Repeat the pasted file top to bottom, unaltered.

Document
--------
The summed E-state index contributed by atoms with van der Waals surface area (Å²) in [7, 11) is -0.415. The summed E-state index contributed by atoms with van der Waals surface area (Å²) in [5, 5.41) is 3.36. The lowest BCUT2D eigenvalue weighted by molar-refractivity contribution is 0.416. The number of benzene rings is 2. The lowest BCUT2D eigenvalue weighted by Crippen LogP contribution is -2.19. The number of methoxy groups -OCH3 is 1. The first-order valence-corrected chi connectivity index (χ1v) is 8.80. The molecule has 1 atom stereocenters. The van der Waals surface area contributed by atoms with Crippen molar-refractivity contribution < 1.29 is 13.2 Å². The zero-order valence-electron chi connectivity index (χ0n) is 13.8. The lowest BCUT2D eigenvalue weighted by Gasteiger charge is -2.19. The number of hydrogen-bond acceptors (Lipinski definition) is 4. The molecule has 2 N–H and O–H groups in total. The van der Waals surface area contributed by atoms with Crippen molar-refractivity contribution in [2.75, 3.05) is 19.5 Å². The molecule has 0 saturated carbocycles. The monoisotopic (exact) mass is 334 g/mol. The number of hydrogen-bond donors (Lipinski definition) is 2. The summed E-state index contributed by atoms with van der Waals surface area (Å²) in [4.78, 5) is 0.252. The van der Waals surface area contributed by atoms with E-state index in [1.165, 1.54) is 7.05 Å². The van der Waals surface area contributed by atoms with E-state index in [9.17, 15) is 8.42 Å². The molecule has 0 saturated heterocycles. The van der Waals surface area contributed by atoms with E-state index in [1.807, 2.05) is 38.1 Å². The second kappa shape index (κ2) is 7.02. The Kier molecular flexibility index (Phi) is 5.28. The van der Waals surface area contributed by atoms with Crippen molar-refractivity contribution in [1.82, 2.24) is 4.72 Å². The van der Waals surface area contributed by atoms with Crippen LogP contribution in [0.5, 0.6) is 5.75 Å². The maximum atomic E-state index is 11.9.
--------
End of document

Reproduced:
The summed E-state index contributed by atoms with van der Waals surface area (Å²) in [7, 11) is -0.415. The summed E-state index contributed by atoms with van der Waals surface area (Å²) in [5, 5.41) is 3.36. The lowest BCUT2D eigenvalue weighted by molar-refractivity contribution is 0.416. The number of benzene rings is 2. The lowest BCUT2D eigenvalue weighted by Crippen LogP contribution is -2.19. The number of methoxy groups -OCH3 is 1. The first-order valence-corrected chi connectivity index (χ1v) is 8.80. The molecule has 1 atom stereocenters. The van der Waals surface area contributed by atoms with Crippen molar-refractivity contribution < 1.29 is 13.2 Å². The zero-order valence-electron chi connectivity index (χ0n) is 13.8. The lowest BCUT2D eigenvalue weighted by Gasteiger charge is -2.19. The number of hydrogen-bond acceptors (Lipinski definition) is 4. The molecule has 2 N–H and O–H groups in total. The van der Waals surface area contributed by atoms with Crippen molar-refractivity contribution in [2.75, 3.05) is 19.5 Å². The molecule has 0 saturated carbocycles. The monoisotopic (exact) mass is 334 g/mol. The number of hydrogen-bond donors (Lipinski definition) is 2. The summed E-state index contributed by atoms with van der Waals surface area (Å²) in [4.78, 5) is 0.252. The van der Waals surface area contributed by atoms with E-state index in [1.165, 1.54) is 7.05 Å². The van der Waals surface area contributed by atoms with E-state index in [9.17, 15) is 8.42 Å². The molecule has 0 saturated heterocycles. The van der Waals surface area contributed by atoms with E-state index in [1.807, 2.05) is 38.1 Å². The second kappa shape index (κ2) is 7.02. The Kier molecular flexibility index (Phi) is 5.28. The van der Waals surface area contributed by atoms with Crippen molar-refractivity contribution in [1.82, 2.24) is 4.72 Å². The van der Waals surface area contributed by atoms with Crippen LogP contribution in [0.5, 0.6) is 5.75 Å². The maximum atomic E-state index is 11.9.